how to write a novel (and important pitfalls to avoid)
how to write a novel  (and important pitfalls to avoid) how-to stories
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vivian
viviandon't regret, or at least try not to.
Autoplay OFF  •  2 years ago
it's like this post: not a joke, but instead a serious endeavor.

how to write a novel (and important pitfalls to avoid)

by vivian

get a piece of paper and a writing utensil.

write the letter "a" and leave a space. then, write the letters "n," "o," "v," "e," and "l."

congratulations, you've written a novel!

it wasn't that hard, was it?

no, but really.

there's no easy way to go about writing a novel, but there are plenty of pitfalls around starting and following through with your novel. let's delve deeper into two of them.

pitfall one: getting overwhelmed

you have an amazing plot and an entire fictional universe, with a whole vocabulary unique to it - but have you thought it through? thinking about your novel and thinking it through are different.

pitfall one continued

so say you haven't thought it through - your story's still on post-its stuck haphazardly on your desk and computer monitor. you're beginning to be overwhelmed by all the details.

what's wrong w pitfall one?

don't sweat the small stuff. get the bulk of your story out and the general plot down - you can go back and rework the little details later. and who cares what color your protagonist's eyes are?

pitfall two: having too general of an idea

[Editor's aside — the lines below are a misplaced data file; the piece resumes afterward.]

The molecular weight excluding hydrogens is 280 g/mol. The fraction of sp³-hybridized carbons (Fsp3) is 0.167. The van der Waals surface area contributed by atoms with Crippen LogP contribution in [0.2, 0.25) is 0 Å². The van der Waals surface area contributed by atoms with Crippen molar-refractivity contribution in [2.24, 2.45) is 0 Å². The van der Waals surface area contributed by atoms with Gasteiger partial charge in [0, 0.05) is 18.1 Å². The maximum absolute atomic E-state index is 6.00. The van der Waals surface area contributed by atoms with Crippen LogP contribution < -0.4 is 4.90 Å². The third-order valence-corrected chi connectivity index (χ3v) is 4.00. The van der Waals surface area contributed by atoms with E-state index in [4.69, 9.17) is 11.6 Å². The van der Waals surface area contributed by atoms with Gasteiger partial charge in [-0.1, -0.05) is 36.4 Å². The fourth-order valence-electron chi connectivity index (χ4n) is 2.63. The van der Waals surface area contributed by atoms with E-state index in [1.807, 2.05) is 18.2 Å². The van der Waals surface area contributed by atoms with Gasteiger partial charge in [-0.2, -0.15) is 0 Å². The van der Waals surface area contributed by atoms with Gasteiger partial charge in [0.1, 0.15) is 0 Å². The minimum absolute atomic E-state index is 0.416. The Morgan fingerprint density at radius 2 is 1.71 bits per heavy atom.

you know the general idea of how your story will go, but then what? your 10,000+ (hyperbole) page novel can be summarized into one double-spaced page with size 12 times new roman font. now what?

what's wrong w pitfall two?

if your story is amazing enough to warrant 10,000+ pages of content, you shouldn't be able to summarize it in a single page double spaced. complex is not always better, but neither is simple.

what's wrong w pitfall two? (continued)

stories need to be captivating and need to keep a reader hooked. if i can summarize it in a breath, there's an issue. don't overgeneralize or be too vague; that gets boring real fast.

these are two extreme examples that i'm showing

but both are important pitfalls to avoid. don't overgeneralize or over-specify your content. it's a fine line to walk, but it's not so fine that it's a nanometer wide. got it?

relax. you've already written a novel.

look at the piece of paper and the letters we wrote out at the start of this comma post. you already wrote a novel, didn't you? you can do it again. i believe in you.

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